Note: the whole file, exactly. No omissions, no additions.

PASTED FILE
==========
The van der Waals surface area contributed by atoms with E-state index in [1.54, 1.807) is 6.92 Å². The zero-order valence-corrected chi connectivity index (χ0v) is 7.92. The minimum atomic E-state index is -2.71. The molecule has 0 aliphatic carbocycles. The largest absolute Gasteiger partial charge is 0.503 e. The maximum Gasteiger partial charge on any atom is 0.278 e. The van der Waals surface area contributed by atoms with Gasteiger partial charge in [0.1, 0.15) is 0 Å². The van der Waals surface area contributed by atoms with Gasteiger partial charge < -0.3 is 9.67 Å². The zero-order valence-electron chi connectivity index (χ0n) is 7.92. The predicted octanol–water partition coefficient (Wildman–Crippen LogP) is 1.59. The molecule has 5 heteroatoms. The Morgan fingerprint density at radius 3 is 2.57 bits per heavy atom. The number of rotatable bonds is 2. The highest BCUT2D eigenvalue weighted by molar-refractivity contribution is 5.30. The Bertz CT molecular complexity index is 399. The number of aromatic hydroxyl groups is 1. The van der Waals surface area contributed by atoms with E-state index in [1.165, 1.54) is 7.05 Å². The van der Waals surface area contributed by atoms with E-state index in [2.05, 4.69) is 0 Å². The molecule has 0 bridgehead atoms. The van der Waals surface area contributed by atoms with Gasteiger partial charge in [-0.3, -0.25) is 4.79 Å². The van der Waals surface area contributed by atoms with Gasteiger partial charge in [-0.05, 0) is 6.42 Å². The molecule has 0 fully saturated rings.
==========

The van der Waals surface area contributed by atoms with E-state index in [1.54, 1.807) is 6.92 Å². The zero-order valence-corrected chi connectivity index (χ0v) is 7.92. The minimum atomic E-state index is -2.71. The molecule has 0 aliphatic carbocycles. The largest absolute Gasteiger partial charge is 0.503 e. The maximum Gasteiger partial charge on any atom is 0.278 e. The van der Waals surface area contributed by atoms with Gasteiger partial charge in [0.1, 0.15) is 0 Å². The van der Waals surface area contributed by atoms with Gasteiger partial charge < -0.3 is 9.67 Å². The zero-order valence-electron chi connectivity index (χ0n) is 7.92. The predicted octanol–water partition coefficient (Wildman–Crippen LogP) is 1.59. The molecule has 5 heteroatoms. The Morgan fingerprint density at radius 3 is 2.57 bits per heavy atom. The number of rotatable bonds is 2. The highest BCUT2D eigenvalue weighted by molar-refractivity contribution is 5.30. The Bertz CT molecular complexity index is 399. The number of aromatic hydroxyl groups is 1. The van der Waals surface area contributed by atoms with E-state index in [1.165, 1.54) is 7.05 Å². The van der Waals surface area contributed by atoms with E-state index in [2.05, 4.69) is 0 Å². The molecule has 0 bridgehead atoms. The van der Waals surface area contributed by atoms with Gasteiger partial charge in [-0.3, -0.25) is 4.79 Å². The van der Waals surface area contributed by atoms with Gasteiger partial charge in [-0.05, 0) is 6.42 Å². The molecule has 0 fully saturated rings.